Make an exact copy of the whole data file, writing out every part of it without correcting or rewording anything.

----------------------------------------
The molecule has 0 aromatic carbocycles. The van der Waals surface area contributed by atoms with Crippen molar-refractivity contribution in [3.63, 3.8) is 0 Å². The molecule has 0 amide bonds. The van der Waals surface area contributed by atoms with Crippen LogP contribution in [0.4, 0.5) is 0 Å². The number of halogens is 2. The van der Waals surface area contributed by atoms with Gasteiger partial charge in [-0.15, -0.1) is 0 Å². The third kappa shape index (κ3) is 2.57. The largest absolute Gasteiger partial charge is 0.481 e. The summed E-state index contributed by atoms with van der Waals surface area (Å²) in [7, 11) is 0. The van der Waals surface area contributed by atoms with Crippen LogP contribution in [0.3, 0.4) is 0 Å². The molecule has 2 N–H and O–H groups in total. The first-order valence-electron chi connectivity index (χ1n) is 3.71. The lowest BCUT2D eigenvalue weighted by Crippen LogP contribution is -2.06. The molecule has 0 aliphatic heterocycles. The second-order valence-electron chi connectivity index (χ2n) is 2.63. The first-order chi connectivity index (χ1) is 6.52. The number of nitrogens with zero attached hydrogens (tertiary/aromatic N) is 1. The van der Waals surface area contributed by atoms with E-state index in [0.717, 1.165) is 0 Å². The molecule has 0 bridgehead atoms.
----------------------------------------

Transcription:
The molecule has 0 aromatic carbocycles. The van der Waals surface area contributed by atoms with Crippen molar-refractivity contribution in [3.63, 3.8) is 0 Å². The molecule has 0 amide bonds. The van der Waals surface area contributed by atoms with Crippen LogP contribution in [0.4, 0.5) is 0 Å². The number of halogens is 2. The van der Waals surface area contributed by atoms with Gasteiger partial charge in [-0.15, -0.1) is 0 Å². The third kappa shape index (κ3) is 2.57. The largest absolute Gasteiger partial charge is 0.481 e. The summed E-state index contributed by atoms with van der Waals surface area (Å²) in [7, 11) is 0. The van der Waals surface area contributed by atoms with Crippen LogP contribution in [0.3, 0.4) is 0 Å². The molecule has 2 N–H and O–H groups in total. The first-order valence-electron chi connectivity index (χ1n) is 3.71. The lowest BCUT2D eigenvalue weighted by Crippen LogP contribution is -2.06. The molecule has 0 aliphatic heterocycles. The second-order valence-electron chi connectivity index (χ2n) is 2.63. The first-order chi connectivity index (χ1) is 6.52. The number of nitrogens with zero attached hydrogens (tertiary/aromatic N) is 1. The van der Waals surface area contributed by atoms with E-state index in [0.717, 1.165) is 0 Å². The molecule has 0 bridgehead atoms.